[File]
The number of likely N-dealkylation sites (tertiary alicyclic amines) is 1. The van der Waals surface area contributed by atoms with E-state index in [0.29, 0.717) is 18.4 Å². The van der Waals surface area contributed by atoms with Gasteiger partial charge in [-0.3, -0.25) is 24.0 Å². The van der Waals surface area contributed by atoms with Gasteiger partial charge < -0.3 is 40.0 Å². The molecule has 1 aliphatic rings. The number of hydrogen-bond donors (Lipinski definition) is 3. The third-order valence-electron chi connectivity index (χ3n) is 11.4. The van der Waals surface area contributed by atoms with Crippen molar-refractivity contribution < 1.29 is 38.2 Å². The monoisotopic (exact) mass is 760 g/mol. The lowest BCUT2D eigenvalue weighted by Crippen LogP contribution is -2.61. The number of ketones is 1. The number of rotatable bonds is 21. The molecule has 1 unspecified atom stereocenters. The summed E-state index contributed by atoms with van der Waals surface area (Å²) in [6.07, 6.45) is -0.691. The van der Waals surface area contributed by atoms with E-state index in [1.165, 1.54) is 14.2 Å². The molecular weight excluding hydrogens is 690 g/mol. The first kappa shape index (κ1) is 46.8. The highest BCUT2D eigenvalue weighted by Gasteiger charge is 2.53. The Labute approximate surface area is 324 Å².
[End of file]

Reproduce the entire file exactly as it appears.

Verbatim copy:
The number of likely N-dealkylation sites (tertiary alicyclic amines) is 1. The van der Waals surface area contributed by atoms with E-state index in [0.29, 0.717) is 18.4 Å². The van der Waals surface area contributed by atoms with Gasteiger partial charge in [-0.3, -0.25) is 24.0 Å². The van der Waals surface area contributed by atoms with Gasteiger partial charge < -0.3 is 40.0 Å². The molecule has 1 aliphatic rings. The number of hydrogen-bond donors (Lipinski definition) is 3. The third-order valence-electron chi connectivity index (χ3n) is 11.4. The van der Waals surface area contributed by atoms with Crippen molar-refractivity contribution < 1.29 is 38.2 Å². The monoisotopic (exact) mass is 760 g/mol. The lowest BCUT2D eigenvalue weighted by Crippen LogP contribution is -2.61. The number of ketones is 1. The number of rotatable bonds is 21. The molecule has 1 unspecified atom stereocenters. The summed E-state index contributed by atoms with van der Waals surface area (Å²) in [6.07, 6.45) is -0.691. The van der Waals surface area contributed by atoms with E-state index in [1.165, 1.54) is 14.2 Å². The molecular weight excluding hydrogens is 690 g/mol. The first kappa shape index (κ1) is 46.8. The highest BCUT2D eigenvalue weighted by Gasteiger charge is 2.53. The Labute approximate surface area is 324 Å².